John recalls the story from Numbers in today’s Gospel when he connects lifting up the serpent and Jesus being lifted up on the cross and then into heaven. God loves us and loves us so much that he gave his only Son for the salvation of the world. People have the free will to refuse God’s love, but those who accept it will have eternal life. In order to gain this salvation, however, Jesus had to die on the cross and then return to God in heaven. The triumph of Jesus on the cross, or his following through with what God commanded, is the reason we can share in the eternal triumph of Jesus.

Questions for Deeper Reflection
• Do you know anyone else who loves you as deeply (or almost as deeply) as Jesus does?
• Who are some people you know or have heard of who gave their lives for someone else?
• What should we do with the great gift of God’s love?

[If you are not going to continue with the doctrinal discussion, proceed to the Gospel in Life.]

Doctrinal Discussion Starters

While initially the cross was a degrading, terrible instrument of torture saved only for the most despicable criminals, it has become a sign of triumph for Christians. One of the titles we give Jesus is “Redeemer.” To redeem is to “buy back,” and that’s just what Jesus did for us. Through his earthly mission, his death on the cross, and his rising to rejoin God in heaven, Jesus bought us back from our sinfulness so that we could return to God triumphantly in glory. Jesus freed us from the slavery of our sins to the fullness of eternal life. Jesus accepted his mission, his suffering and dying out of love and obedience to God. We are called to love and obey as well. When we look on the cross, we are reminded of what Jesus did for us and assured of God’s love.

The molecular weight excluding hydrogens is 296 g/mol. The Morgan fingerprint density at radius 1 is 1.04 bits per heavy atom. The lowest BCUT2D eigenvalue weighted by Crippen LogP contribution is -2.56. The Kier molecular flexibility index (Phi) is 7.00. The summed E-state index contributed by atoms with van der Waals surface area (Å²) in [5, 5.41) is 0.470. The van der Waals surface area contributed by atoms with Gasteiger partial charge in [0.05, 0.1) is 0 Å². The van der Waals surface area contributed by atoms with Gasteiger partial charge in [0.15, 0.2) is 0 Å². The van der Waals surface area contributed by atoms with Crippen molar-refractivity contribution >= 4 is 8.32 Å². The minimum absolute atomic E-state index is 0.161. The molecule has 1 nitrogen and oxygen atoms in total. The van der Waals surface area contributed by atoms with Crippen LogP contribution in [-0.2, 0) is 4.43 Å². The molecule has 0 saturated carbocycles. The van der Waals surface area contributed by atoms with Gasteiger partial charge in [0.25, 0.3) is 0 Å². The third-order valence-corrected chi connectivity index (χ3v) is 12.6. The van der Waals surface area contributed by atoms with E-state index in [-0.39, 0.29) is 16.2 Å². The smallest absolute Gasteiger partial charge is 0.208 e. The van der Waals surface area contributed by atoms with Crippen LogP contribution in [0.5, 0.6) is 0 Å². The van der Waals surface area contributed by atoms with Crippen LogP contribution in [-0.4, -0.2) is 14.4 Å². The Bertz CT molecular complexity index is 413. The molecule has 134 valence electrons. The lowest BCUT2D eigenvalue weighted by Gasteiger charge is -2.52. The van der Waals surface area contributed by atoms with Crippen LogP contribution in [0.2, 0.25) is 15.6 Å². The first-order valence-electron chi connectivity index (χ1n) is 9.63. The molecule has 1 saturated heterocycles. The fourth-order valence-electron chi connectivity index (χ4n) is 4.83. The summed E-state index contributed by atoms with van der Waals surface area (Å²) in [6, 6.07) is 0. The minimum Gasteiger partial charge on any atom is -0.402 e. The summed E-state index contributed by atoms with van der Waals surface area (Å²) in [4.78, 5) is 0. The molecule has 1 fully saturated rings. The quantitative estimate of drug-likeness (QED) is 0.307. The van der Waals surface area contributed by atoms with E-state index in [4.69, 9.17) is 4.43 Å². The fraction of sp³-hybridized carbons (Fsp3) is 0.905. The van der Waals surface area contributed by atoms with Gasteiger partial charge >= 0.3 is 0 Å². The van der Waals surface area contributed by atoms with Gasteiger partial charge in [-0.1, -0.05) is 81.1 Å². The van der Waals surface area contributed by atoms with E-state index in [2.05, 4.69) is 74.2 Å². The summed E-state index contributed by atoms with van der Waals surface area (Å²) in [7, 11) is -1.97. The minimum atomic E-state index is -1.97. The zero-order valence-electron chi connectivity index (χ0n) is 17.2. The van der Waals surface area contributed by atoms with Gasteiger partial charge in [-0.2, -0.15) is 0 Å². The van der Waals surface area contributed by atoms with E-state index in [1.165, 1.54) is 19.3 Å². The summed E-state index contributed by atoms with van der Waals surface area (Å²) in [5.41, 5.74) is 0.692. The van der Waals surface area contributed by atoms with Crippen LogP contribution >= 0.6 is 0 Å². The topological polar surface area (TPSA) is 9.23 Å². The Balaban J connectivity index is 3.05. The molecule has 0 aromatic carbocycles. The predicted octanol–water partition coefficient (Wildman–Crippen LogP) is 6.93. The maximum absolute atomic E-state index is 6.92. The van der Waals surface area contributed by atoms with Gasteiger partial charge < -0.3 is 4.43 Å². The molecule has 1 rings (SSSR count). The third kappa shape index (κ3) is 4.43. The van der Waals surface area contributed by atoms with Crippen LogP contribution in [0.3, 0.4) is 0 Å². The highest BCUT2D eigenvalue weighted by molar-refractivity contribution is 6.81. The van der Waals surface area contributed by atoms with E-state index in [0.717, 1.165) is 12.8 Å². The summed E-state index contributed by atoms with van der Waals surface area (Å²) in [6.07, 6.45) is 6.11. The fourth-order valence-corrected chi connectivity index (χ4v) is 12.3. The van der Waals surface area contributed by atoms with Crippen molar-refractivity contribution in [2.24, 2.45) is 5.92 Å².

• What new meaning did Jesus’ death give to the cross?
• Before Jesus’ triumph of the cross, where else have we seen God’s saving acts?
• Why do you think the words “John 3:16” make popular bumper stickers?

Sacrament Connection

Jesus bought us back from sinfulness into a right relationship with God. It is our responsibility to continue in that relationship and the Sacrament of Reconciliation helps us do that. As human beings, we don’t always make the right decisions. Sometimes we forget to think about God’s ways and focus only on our own ways. This gets us into trouble. Eventually we figure out we’ve taken a wrong turn. To get us back on the right road, we ask God to forgive us. In the Sacrament of Reconciliation we tell God we are sorry, and we promise to try not to make the same mistake again.

The Gospel in Life
Look around your home, your parish, and your community. Where do you see crosses? What do they mean in the locations where you find them? Make the sign of the cross whenever you pass one and promise God that you will try to not only obey his commands, but in whatever way you can will carry on the mission Jesus began.


Posted in: Sessions C , Sessions A , Sessions B